Happy Opening Day of the 2014 MLB season! I’ve always loved baseball. I used to be pretty good at it and then decided one year to go out on top after my team won the championship. Major mistake. I really should have stuck with it. I guess if we could all give our 14-year-old selves some advice, we would all do things a lot differently and be much better for it now. Anyhow – cheers to another day at work that will likely see dramatically decreased productivity around America as people pay attention to baseball rather than conference calls.
Til Next Time,
I like Google Alerts. I don’t use them that often, but the ones that I have spent some time crafting are rather useful. I’m curious if they are starting to get a bit archaic though now, with more and more content aggregators with daily/weekly newsletters on the rise?
In case you haven’t heard of them, head to www.google.com/alerts and see for yourself how easy they are to set up. I think the one benefit of these alerts versus traditional industry reports/newsletters is they allow an even deeper level of customization. Let’s say I am interested in mergers and acquisitions within the European high technology and communication space. I don’t know of any of my newsletters off hand that may hit that, but if I build the right query in Google Alerts, I’ll get an email almost immediately (or however infrequently I’d like) once a search result with that specific string pops up.
So which side are you on? Managing your own content acquisition or letting someone (or something) else do it for you? If you’ve got good newsletter subscriptions, what are they?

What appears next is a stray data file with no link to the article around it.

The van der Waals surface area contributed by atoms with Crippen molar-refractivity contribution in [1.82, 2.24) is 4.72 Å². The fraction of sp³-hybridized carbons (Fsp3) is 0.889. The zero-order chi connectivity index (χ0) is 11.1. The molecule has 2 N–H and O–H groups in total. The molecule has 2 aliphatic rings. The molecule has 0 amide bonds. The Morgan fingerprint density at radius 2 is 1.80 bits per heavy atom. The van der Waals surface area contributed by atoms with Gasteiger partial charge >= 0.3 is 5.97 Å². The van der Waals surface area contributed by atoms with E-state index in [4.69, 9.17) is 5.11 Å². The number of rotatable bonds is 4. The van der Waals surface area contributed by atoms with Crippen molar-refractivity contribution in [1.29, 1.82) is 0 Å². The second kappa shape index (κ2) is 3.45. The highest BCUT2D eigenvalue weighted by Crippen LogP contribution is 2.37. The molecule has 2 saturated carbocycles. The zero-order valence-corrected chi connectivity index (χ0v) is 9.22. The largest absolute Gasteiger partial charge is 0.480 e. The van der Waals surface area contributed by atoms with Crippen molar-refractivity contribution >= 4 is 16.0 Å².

A couple of my favorite companies/sites with daily newsletter/event subscriptions across a few different industries: Tech Crunch (technology), IT Business Edge (IT/business), Hubspot (marketing), AdAge (advertising).
Til Next Time,
So I’m probably going to start running a “Quote of the Day” segment whenever I feel compelled (Weekly perhaps? By the way – would that mean I should call it Quote of the Week? This whole blogging thing is stressful; so many decisions…). Might be something more suited for Twitter or another social outpost, but I’m paying the bills around here and I felt like it was fair to include 🙂
This one is on a colleague’s signature and I really like it. I think of myself as a realist (i.e. the person that the optimist calls a pessimist and the person a pessimist wants to punch) so maybe that’s why it resonates with me.
“The pessimist complains about the wind; the optimist expects it to change; the realist adjusts the sails.” –William Arthur Ward
Til Next Time,